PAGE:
Canadian taxpayers will put up close to half a million dollars for a study that looks at the costs and risks of transitioning a farm from conventional to organic production.
Quebec MP William Amos announced a federal investment of $462,000 in support of the study during a Sept. 20 news conference held in Old Chelsea, Que.
The announcement was made during National Organics Week, which ran from Sept. 16 to 24.
“Canadian farmers face risk every day, and transitioning from a conventional farm to an organic farm brings extra challenges,” said Amos.
“This investment will help farmers be better informed about the risks involved in making the move.”
Retail sales of certified organic products in Canada are estimated at $4.7 billion, and exports of organic products from Canada are valued at more than $500 million annually, according to Agriculture Canada.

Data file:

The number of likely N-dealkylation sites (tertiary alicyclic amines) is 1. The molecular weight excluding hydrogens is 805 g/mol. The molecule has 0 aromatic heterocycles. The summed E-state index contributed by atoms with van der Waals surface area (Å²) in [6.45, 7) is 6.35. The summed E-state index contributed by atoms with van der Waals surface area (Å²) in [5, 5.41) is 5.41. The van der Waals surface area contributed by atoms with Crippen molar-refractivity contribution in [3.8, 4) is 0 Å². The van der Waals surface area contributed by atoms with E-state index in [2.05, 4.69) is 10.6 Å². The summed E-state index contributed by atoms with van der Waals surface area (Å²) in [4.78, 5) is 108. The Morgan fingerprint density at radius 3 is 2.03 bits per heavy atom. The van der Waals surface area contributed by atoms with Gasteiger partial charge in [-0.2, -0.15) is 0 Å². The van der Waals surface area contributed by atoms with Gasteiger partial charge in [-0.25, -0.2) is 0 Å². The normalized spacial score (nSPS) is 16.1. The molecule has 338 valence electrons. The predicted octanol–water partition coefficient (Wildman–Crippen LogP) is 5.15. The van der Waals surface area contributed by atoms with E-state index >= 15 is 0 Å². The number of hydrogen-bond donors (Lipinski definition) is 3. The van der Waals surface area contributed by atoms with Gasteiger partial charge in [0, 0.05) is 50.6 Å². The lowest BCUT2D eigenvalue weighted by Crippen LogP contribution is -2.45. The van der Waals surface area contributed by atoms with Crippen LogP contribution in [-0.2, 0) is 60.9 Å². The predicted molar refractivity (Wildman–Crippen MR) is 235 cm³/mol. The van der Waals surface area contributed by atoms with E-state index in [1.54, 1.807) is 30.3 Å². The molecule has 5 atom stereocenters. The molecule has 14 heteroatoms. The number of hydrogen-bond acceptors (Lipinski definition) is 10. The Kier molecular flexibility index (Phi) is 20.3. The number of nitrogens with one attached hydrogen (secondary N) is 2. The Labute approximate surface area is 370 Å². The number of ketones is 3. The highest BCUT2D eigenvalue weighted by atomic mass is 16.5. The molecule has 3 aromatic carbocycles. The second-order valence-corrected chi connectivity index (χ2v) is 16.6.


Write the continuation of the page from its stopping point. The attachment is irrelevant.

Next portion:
Rochelle Eisen, an organic farmer in British Columbia, said demand for organic products is growing in Canada, but organic production is not expanding at the same pace.
Eisen also serves as president of Canadian Organic Growers, which will receive the federal grant and oversee the study.
“More than ever, Canadians are looking to purchase organic products grown and made in Canada. However, supply is not keeping pace at home or abroad.” Eisen said.
“There is a growing environmental and economic case for transitioning to organic agriculture in Canada and by enhancing our knowledge on this subject, we can develop effective tools, programs and policies that can better support a farmer’s journey to sustainable organic production.”
According to last year’s Census of Agriculture, the number of organic farming operations in Canada grew to 4,289 in 2016 from 4,120 in 2011, an increase of four percent, while the proportion of grain farms involved in organic production dropped to 2.8 percent in 2016 from three percent in 2011.